Not all of the transitions are as easy as Griffiths' transition from England. Dos Santos, who had to learn a new language after moving to Kentucky from Brazil, battled injury early in 2008 and didn't find his form until later in the year. By the end of the season, dos Santos was named C-USA Newcomer of the Year, charting five goals and five assists.
"Marco is one of those guys who took a little bit longer to settle in to life in America and Kentucky," Collins said. "Last year he started slow. No doubt he is talented; everyone who has seen him play can tell that. He had a great finish to the year. In the last eight or nine games he was phenomenal. In the conference title game, he was the best player on the field, in my mind, no question. Now that is all gone; he has to start over this year."
As veteran players, Griffiths, dos Santos and Walker can assist the newcomers who are making that transition to college soccer.
"When all the international players come in, we just try to make them feel at home as best we can," Walker said. "For myself coming in, America is a lot different than Australia in so many different ways. Having been here for a year and knowing what it is like, we just try to get them in and get them over to the house, over to the dorm, take them out to eat. We introduce them to so many people that we already know, it just gets them used to the climate and lets them settle in easier. That also helps them socially and on the field, but they feel more comfortable coming to training and coming to class. It helps them, but it helps us as a team as well."
"For me when I came here, everything was so different, especially learning English," dos Santos said. "I will be a senior this year and having been here for a few years, I have some experience right now with college soccer and I have been trying to share with all the freshmen some of my experiences with soccer and college life. We try to put them in a good position to focus on soccer and school."
Having different academic classes of international players makes the transition easier for Collins.
"It helps because the veteran players have been through it," Collins said. "It gives them a better reference point, gives them a little more of a link right away. That is helpful; it is someone to lean on and someone to really relate to. When you can be around someone who has been through what you are going to go through, then you can really pull from that experience."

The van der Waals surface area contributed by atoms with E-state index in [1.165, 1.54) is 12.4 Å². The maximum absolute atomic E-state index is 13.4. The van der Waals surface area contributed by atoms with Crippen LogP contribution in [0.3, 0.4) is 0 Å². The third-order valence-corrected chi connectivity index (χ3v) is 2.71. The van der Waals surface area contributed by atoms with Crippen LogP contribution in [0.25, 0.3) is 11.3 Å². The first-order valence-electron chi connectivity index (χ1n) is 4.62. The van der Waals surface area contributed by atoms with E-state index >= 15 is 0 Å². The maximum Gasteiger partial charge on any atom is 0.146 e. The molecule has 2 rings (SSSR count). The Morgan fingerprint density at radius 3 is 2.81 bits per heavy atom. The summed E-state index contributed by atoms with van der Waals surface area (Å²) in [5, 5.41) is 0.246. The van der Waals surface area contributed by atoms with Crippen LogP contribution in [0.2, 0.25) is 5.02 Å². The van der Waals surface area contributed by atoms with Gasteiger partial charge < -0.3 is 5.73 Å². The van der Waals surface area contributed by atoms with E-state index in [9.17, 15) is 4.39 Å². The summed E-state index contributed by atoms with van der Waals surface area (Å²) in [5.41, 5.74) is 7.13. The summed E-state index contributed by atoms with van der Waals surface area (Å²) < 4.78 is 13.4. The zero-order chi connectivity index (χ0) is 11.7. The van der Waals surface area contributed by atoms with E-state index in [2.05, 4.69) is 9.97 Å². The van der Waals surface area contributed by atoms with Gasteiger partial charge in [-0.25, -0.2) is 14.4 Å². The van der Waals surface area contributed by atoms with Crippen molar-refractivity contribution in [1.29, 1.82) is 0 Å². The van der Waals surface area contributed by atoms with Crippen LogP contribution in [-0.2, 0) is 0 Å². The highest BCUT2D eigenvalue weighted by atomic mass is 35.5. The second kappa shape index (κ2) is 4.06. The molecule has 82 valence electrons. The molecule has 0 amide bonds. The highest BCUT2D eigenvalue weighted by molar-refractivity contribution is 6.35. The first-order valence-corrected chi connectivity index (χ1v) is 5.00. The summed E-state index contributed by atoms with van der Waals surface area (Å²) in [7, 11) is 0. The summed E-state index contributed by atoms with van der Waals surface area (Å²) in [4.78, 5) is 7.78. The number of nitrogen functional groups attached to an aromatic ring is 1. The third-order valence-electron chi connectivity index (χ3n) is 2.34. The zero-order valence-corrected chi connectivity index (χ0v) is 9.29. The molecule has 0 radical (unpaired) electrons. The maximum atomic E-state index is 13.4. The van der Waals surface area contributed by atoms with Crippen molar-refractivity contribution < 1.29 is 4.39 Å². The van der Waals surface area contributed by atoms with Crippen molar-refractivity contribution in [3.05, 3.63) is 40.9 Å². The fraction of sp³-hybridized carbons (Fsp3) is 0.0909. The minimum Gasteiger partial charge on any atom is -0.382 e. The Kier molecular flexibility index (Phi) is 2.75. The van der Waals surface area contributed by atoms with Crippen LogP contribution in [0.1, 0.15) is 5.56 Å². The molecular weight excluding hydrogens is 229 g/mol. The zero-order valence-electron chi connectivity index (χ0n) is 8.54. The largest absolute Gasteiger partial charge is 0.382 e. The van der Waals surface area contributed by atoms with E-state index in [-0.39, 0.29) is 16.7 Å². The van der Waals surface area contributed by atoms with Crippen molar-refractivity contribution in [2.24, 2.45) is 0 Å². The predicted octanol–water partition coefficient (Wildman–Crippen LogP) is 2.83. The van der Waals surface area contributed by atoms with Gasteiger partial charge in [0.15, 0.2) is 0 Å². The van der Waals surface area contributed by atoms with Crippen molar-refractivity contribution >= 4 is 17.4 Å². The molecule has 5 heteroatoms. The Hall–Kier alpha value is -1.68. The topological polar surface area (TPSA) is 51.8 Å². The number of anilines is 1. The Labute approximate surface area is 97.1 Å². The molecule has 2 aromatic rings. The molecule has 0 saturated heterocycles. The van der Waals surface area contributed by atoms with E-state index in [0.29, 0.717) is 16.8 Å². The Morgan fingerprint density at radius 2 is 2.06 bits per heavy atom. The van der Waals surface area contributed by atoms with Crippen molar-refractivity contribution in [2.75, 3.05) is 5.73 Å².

The veteran international players help in the transition of the newcomers, but with three English players and an English head coach, it makes Lodge and Harrison feel more at home.
"Being with all the English guys here, it is just like being back at home," Harrison said. "We talk, all the laughter. Some people - it's not a bad thing - but some people just don't get the English sense of humor and with all of us being around here, it just makes it so much easier as a team and as a group to fit in."
When Kentucky opens its season Friday against IUPUI with the UK Invitational at 7:30 p.m. EDT at the UK Soccer Complex, it will be the first real game-action for several new Wildcats. Not only will it be the first game action for some new UK stars, it will be yet another opportunity for Kentucky's bevy of international talent to make a splash.
"(Playing at Kentucky) is just the best opportunity that we could get at the age we are at right now," Harrison said. "The facilities we have been gifted with are better than some of the professional clubs in England. Coming from England to Kentucky is one of the best things I have ever done in my life."
Daily Johnson, Conner update
Posted at 1:36 p.m. EDT - Eric Lindsey, UK Media Relations
The status of fullback John Conner and linebacker Micah Johnson remains uncertain after Thursday's practice, the last media availability and likely last update head coach Rich Brooks will offer before Saturday's season opener against Miami (Ohio).
Brooks said Conner (sprained ankle) is questionable for Saturday and Johnson (strained foot) is between questionable and probable. Both participated in practice Thursday, but Brooks said they'll have to see how they respond over the next 48 hours.
Brooks said Conner's ankle bothered him a little more than it did Wednesday. Leaving the practice facility Thursday, Conner said his ankle felt OK and that he hoped to play Saturday.
If Conner can't go, senior A.J. Nance and converted tight end Maurice Grinter would fill in for him.
BURDEN NAMED STARTER: Sophomore defensive end Chandler Burden will get the initial nod from Brooks at the left defensive end position opposite DeQuin Evans on Saturday. Brooks made the announcement after practice, although he said earlier in the week that Burden and redshirt freshman Collins Ukwu would basically share the snaps.
KICKOFF CONCERNS: Senior placekicker Lones Seiber could see time on kickoff duties in Saturday's game, Brooks said.
Sophomore punter Ryan Tydlacka is expected to take the majority of kickoffs, but Brooks told reporters Thursday that Tydlacka, who Brooks speculated might be suffering a little bit from a "dead leg," has struggled a little bit lately.
"If we score enough, they'll both probably kick off during the game," Brooks said. "It is something that is a concern."
The loss of punter and kickoff specialist Tim Masthay has been one of Brooks' biggest worries heading into the season.
"I'm holding the seat of my pants when we kick off," Brooks said.